The device works in the following manner:
When the chair seat 6 is pushed in one direction, it will be accompanied by the bridge element 40 which is attached to the underside of the seat. The rods which are located in the central recess of the recesses 50-54 and 60-64 respectively and secured in the recess, will accompany the adjusting mechanism 40 and the arms 11, 12 will be rotated about the rotating body 8. The spring blocks 13, 14 will thereby be pushed aside and alter the tilting resistance. If a tilting resistance means is secured, the flexible rod will be bent and placed under tension.
By tilting the chair seat in relation to the chair's column in such a manner that the seat's front edge 75 is moved down, the upper spring block 14 is compressed in the known manner between the sliding plate and the dividing or clamp plate 7, while the pressure is relieved on the lower spring piece 13. The relieved tilting resistance means will then jump into place as the spring rod is straightened out. By tilting in the opposite direction the lower spring block 13 will come into effect in a similar fashion. In this way an automatic adjustment of the spring resistance is obtained and thereby the tilting resistance for the seat in step with a forward and backward movement of the seat 6.
Should one wish to deviate from the normal relationship, one can take hold of the operating handles at the ends of the arms 11 and 12, lift or lower the arms to release then from the notch in which they are located and move the arm and thereby the spring block forwards or backwards. The drawing only indicates the simplest possible way of doing this with separate movement of the two spring blocks, but it is quite obvious that the mechanism can be designed here to enable this movement to be performed synchronously and that the arms 11, 12 can be connected, so that only one handle has to be operated. Thus the device can also be employed for manual adjustment.
If the device is employed for automatic adjustment of the tilting resistance, as explained above on a chair which a movable seat, there is also incorporated in the illustrated device a mechanism for even more "extreme" adjustment of the spring resistance in both directions. The normal adjustment is performed automatically in step with the movement of the seat, as explained above. Should the user of the chair wish a further movement, e.g., forwards in the direction towards the seat's front edge 75, he grips the lever or arm 12, lifts the arm 12 out of the notch 52 and moves the arm, e.g., to the notch 50. An additional adjustment will thereby be achieved beyond that which was achieved with the automatic adjustment.
In order to avoid the necessity for a "normal" person later having to reset the tilting resistance to normal by moving the lever, in the illustrated embodiment there is provided a control mechanism which performs this automatically when the seat depth is adjusted. If the arm 12 is located in the notch 50, i.e. in the most rigid position, the chair seat 6 has to be pulled even further forward and the mechanism 40 will thereby be pushed forward in relation to the prongs 22, 23 and the arms 11, 12 will abut against the bevel edge of the end section or the tooth 30, 31 and be lifted out of the recess 50. It will then be gripped by the upper straight edge of the tooth and secured there while the bridge 40 is moved further on. This position will be maintained while the prongs 22, 23 slide on the collar 33 along the contact surface of the mechanism 40 until it reaches the notch in the middle of the bridge, where the prong will be lowered when the collar goes into the notch. The arm will thereby be released and be lodged in the central recess 52. The seat can then be pushed back and the adjusting mechanism is returned to neutral. A corresponding resetting can also be undertaken from another side by means of the other prongs 24, 25.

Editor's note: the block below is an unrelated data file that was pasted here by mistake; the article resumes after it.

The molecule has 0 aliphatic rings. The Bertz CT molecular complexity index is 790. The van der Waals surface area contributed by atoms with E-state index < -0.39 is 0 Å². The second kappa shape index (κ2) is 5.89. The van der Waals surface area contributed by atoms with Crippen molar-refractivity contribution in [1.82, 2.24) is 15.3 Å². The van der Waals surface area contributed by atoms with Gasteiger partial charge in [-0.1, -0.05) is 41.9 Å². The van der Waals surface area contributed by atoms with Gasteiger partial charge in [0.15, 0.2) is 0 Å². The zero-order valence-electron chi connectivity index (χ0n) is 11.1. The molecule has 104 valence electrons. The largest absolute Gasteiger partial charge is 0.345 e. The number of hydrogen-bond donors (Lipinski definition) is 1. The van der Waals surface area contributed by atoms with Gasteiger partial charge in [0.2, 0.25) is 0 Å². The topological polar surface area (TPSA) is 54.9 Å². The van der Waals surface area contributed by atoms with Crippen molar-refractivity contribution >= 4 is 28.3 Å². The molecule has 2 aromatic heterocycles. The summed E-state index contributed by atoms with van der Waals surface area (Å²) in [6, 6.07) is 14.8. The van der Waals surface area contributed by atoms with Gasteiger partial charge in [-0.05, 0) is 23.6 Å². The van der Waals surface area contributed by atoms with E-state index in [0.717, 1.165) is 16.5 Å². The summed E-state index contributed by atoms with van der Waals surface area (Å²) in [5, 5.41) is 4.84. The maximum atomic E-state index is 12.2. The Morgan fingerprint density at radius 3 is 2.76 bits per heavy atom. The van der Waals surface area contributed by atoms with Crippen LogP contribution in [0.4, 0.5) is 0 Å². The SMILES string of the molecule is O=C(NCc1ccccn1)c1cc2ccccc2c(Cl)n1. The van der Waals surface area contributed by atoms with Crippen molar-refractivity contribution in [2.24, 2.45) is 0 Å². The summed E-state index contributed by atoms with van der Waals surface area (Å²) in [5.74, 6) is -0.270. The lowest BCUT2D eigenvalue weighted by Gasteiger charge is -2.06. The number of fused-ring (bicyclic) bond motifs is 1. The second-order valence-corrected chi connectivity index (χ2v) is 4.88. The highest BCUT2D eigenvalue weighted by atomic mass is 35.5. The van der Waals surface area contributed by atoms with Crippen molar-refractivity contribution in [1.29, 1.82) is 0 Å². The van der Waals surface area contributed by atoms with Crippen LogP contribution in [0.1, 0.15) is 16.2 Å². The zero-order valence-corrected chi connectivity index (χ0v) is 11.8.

In FIGS. 4a-10b a number of further embodiments of the invention are illustrated. In these figures the principle design according to the invention is essentially illustrated without going into details, and no further examples of resetting devices and the like are illustrated.
FIGS. 4a and 4b illustrate the principle which is described in detail in connection with FIGS. 1a-3b, two views from above being shown here, with the chair seat 6 in the forward position and the rear, withdrawn position respectively. It can be seen that the distance from the column and the tilting point in the joint 2 to the spring element, which distance is indicated by a, is greater when the seat 6 is extended than when the seat is withdrawn, where this distance is indicated by b. This change in distance is instrumental in altering the tilting resistance. In this embodiment spring wires are employed as arms.
The remaining FIGS. 5a-10b illustrate the invention in schematic side views.